A Helpmate or a Nag?

A wife of noble character who can find? She is worth far more than rubies. (Proverbs 31: 10)

I would like to be thought of by my husband, Tom, as more precious than rubies, so I’m trying to be open to continual learning. One thing I had to learn was the difference between being a true helpmate versus a nag.

I always wanted to be helpful to Tom, but I found that I was often coming across to him as a nag. I finally discovered the difference. A helpmate comes along side her husband in the things he is already motivated to do. A nag tries to motivate him.

I will now share an example of both. My first example illustrates a time when I unintentionally became a nag. Tom and I had bought into another persons vision for us and we began to develop a ministry around that idea. We got as far as creating a website and writing a two- day conference. Where I became a nag was when I kept asking Tom if he was ready to write his parts or practice the presentation. He said he would when he was ready. We just got frustrated with each other. Finally, the Lord spoke to my heart and said, Stop! So, I filed the materials and quit mentioning them. In time, Tom and I both realized that wasn’t our calling and we abandoned the project.

My second example illustrates a time when I was a good helpmate. Tom and I had always gone on mission trips together, but when an opportunity came up to go to Haiti for construction work, I did not feel led to go. Tom, however, was very excited about it and I was happy to help in any way I could. Tom admits that I’m more organized than he is, and he appreciates the help when I’m assisting him in doing something hes already excited about. So, I read the emails and called our doctor to find out the time line for the necessary shots and how to get the appropriate pills. Then I relayed that information to Tom and he made the appointment. I also printed out the list of suggested items to pack, asked him which ones he wanted to take, and accompanied him on his trips to gather supplies. One day, I remained after church with some of the team members to help vacuum pack clothes to take to those in need. I also organized a prayer team. Each day, when Tom called to share what they’d done, I emailed up-dates to the prayer team. I enthusiastically agreed to financially support one of the children in the orphanage. Finally, when the team shared about their trip in church, I video taped their individual talks and sent them to each team member. Even though I was not physically present with Tom in Haiti, we still worked together as a team, using our strengths to best advantage. It was satisfying to both of us and we rejoiced together over all that was accomplished.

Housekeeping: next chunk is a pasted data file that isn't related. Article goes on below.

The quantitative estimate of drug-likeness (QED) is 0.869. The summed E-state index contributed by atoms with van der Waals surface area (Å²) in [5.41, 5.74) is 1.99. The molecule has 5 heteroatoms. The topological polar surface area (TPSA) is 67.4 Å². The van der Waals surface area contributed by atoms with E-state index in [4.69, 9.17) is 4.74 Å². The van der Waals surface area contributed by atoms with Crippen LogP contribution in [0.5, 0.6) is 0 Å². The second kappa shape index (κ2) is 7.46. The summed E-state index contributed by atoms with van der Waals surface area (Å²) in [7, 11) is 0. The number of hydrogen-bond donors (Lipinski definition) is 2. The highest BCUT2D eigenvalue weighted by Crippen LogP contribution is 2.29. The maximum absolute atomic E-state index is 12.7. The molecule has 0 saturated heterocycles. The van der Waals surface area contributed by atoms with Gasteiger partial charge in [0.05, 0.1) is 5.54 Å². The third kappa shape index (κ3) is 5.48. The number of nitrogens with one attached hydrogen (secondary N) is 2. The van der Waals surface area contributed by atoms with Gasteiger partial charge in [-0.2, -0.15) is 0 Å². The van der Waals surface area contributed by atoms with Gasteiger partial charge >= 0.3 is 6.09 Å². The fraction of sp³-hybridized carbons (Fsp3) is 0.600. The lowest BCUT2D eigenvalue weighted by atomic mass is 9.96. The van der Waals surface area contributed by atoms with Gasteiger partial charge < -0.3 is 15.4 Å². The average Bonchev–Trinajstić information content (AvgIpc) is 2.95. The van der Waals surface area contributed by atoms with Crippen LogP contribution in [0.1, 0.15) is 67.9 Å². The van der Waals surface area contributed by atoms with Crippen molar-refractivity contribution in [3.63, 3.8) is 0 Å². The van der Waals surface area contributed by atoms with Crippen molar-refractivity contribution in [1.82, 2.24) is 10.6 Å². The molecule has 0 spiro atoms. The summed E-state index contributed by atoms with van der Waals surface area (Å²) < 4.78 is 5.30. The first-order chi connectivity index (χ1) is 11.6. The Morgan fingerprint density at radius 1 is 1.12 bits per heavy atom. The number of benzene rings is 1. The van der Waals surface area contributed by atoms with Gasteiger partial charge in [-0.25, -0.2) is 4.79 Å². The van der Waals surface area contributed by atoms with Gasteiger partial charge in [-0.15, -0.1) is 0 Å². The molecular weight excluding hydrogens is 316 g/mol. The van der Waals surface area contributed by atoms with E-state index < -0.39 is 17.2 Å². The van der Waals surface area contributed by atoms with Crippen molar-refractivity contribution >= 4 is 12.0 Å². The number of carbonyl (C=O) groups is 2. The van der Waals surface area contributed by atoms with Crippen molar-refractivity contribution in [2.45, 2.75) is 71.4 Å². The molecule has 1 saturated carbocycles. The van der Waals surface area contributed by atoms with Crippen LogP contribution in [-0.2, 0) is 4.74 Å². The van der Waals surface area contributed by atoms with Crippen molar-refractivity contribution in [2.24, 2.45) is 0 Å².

We need to find out what our spouses interests are and encourage them in those areas. We should prayerfully rely on God to motivate our partner and keep our focus on helping them to accomplish their goals.

Is it all right for a person to express their desires and concerns to their spouse? Of course, if they do so lovingly and respectfully. But then we need to step back and wait to see if they do anything about it. If our desires are in alignment with Gods will for us, He will eventually bring it to pass, one way or another, if we rely on Him. If our desires are not in alignment with Gods, then He may need to change our hearts. I have learned that God is the only one who can truly motivate someone. If the Lord is in something, the motivation will come. To summarize, we should cheer our partner on toward theirs goals, and be helpful in ways that they appreciate.

 

 

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